(by Eileen Dombrowski) Spooky and scary: this is the time of year when many people seek out the thrill of being afraid. Not me! I’m inclined to run away and hide! But….I’m held by curiosity. Recent psychological research makes a distinction between sense of threat as a biological reaction and fear as a concept. How does this distinction, involving TOK emotion and language, affect the methodology of study?
Neuroscientist Joseph LeDoux argues that clarifying the concept leads to better research and that studies of animals should be interpreted in light of the difference between biology and human constructs:
“… advancing the science of neural threat processing requires not only looking beyond the amygdala but also differentiating between the brain’s chemical reaction to threat and our conscious experience of fear.
“When global organismic states [such as threat response] are witnessed by consciousness, we interpret them with the label fear,” says LeDoux, director of the Emotional Brain Institute at NYU and a member of the Dana Alliance for Brain Initiatives. “Fear is a concept, not a ‘thing’ in the brain. Yet we assume we can find human fear in a rat brain, which is ridiculous.”
Instead, LeDoux says, animal studies should focus on exploring brain mechanisms that detect and respond to threat and which might work similarly in humans. Otherwise, we risk applying flawed data to drug development. “We expect too much from animal research,” LeDoux says. “When we find a drug that releases rats from freezing behavior when exposed to a threat, for example, we interpret that as a drug able to curb anxiety in humans. But rats don’t experience ‘anxiety,’ at least not that we know of. That’s a social construct.”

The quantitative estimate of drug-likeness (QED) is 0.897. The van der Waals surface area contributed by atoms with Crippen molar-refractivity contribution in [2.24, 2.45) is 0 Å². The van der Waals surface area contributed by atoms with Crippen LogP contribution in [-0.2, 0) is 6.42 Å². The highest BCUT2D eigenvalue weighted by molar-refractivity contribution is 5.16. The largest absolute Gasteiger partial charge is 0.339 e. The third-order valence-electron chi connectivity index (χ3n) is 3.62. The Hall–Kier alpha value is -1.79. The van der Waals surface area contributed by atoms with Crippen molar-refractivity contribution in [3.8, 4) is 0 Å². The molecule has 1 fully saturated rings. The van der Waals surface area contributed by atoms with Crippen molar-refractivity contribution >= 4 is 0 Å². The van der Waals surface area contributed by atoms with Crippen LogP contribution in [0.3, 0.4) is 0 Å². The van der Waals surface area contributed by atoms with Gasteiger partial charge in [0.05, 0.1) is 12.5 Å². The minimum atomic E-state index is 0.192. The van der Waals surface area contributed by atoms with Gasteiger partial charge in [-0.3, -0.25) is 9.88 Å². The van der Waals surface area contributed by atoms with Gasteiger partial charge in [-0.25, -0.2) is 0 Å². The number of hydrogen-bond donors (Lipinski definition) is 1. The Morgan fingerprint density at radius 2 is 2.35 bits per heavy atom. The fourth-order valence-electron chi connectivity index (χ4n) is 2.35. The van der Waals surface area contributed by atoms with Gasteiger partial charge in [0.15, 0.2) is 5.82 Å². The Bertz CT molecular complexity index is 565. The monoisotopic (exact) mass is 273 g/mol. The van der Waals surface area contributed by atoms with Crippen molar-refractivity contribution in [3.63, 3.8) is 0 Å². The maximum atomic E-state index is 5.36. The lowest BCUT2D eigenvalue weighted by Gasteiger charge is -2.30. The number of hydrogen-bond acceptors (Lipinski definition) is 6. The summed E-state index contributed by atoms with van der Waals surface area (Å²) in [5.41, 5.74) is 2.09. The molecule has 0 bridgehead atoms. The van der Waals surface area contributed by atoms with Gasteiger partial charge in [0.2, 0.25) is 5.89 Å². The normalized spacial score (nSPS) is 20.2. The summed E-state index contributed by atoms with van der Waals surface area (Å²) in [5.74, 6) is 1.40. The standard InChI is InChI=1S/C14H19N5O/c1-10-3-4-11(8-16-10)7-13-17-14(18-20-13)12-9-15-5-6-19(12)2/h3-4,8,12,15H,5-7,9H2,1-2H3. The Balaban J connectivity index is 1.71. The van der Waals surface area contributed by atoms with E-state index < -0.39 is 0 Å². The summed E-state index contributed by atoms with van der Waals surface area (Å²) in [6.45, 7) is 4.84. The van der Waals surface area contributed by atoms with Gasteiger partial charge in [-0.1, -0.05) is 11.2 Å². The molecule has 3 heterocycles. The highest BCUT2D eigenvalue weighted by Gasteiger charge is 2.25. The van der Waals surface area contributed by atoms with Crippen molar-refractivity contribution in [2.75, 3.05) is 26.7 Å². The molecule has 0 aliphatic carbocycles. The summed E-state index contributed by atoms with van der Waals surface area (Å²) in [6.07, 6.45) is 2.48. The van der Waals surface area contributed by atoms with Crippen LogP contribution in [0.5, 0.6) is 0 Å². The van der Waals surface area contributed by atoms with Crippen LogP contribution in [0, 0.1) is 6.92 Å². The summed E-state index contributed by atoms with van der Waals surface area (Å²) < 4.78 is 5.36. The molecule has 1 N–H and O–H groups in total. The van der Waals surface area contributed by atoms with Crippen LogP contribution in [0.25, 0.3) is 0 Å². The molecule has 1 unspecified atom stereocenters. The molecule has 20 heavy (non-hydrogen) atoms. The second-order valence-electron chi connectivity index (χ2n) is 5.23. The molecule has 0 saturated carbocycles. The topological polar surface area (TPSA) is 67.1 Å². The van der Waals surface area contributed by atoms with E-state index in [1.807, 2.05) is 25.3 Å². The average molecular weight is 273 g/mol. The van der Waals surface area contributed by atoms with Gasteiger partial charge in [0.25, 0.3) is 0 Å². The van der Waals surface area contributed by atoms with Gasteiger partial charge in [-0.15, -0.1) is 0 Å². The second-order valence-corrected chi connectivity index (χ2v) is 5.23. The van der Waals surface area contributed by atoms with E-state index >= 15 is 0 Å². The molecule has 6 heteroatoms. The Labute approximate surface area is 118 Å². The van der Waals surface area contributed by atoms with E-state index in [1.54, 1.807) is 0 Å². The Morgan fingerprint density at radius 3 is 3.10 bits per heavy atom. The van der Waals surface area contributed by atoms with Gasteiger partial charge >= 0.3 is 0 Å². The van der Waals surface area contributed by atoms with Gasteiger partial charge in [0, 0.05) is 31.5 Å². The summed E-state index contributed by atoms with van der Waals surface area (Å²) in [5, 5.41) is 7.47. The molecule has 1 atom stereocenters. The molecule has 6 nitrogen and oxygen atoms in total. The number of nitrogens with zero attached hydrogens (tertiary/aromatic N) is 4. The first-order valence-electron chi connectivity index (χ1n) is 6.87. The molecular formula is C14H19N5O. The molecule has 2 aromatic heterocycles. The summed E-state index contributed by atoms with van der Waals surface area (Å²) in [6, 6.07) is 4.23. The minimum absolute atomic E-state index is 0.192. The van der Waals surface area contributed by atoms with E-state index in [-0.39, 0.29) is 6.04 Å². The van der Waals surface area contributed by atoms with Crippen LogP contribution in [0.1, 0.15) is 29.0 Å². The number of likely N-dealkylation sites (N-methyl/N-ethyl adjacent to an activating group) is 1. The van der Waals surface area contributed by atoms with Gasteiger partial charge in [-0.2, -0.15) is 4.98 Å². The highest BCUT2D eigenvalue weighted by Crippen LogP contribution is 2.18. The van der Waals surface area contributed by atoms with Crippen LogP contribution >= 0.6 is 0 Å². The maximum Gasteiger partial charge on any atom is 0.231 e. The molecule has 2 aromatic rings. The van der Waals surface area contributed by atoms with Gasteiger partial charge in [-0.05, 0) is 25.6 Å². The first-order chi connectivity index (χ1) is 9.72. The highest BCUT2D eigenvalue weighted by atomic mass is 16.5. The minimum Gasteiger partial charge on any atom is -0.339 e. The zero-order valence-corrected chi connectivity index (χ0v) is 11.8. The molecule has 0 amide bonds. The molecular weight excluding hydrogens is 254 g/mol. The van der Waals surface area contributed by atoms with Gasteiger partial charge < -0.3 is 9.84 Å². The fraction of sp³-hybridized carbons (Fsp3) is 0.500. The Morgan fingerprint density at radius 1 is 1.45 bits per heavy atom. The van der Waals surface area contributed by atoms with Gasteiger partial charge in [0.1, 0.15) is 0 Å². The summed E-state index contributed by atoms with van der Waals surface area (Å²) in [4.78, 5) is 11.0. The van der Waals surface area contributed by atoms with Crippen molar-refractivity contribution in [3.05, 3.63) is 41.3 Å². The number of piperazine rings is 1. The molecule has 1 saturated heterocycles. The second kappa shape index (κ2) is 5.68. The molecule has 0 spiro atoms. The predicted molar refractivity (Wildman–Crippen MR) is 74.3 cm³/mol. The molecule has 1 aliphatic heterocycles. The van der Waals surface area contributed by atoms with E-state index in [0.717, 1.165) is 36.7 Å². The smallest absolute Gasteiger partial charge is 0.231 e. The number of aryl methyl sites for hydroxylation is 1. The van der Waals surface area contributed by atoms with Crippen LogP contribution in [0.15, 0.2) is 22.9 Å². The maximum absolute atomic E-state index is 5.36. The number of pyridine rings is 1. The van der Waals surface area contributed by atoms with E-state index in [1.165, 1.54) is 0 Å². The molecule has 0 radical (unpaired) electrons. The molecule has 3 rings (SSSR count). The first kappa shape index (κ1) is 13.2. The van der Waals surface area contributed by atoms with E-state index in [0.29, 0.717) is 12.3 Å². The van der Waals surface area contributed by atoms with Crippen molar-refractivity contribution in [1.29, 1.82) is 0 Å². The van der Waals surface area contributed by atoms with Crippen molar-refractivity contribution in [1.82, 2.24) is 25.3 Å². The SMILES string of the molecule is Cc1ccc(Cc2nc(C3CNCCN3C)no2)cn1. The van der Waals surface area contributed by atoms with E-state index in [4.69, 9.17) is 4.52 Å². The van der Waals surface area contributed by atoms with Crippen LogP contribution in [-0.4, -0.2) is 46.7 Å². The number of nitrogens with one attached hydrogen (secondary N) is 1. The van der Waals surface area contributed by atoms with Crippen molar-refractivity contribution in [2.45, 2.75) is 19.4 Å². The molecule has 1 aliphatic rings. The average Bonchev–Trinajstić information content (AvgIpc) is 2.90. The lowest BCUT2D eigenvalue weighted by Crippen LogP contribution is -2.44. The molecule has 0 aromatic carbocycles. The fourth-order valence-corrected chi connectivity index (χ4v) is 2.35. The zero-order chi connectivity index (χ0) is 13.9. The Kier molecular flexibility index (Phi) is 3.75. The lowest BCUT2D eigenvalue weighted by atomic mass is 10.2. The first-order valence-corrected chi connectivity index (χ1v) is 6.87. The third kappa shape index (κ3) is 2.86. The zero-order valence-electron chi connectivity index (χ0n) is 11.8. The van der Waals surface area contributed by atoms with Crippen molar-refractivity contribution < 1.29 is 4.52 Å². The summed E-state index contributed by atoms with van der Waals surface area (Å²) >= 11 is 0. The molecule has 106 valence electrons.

“Fear and the Brain” is interesting in explaining the connection between our sense of threat and the amygdala in the brain, but suggesting that fear also involves parts of the brain associated with language and memory. It comments on building more complete models of fearful response in order to interpret human responses better. In doing so, the article provides a good example for Theory of Knowledge of the importance of definition of key concepts for developing models and using them effectively to guide and share research.
“Fear and the Brain: an Introduction”, BrainFacts.org, March 26, 2015. http://www.brainfacts.org/sensing-thinking-behaving/mood/articles/2015/fear-and-the-brain-an-introduction/?utm_source=esp&utm_medium=Email&utm_campaign=Lab%20notes%202016&utm_term=196932&subid=19392600&CMP=ema-3242
image: Thank you creative commons, Pixabay.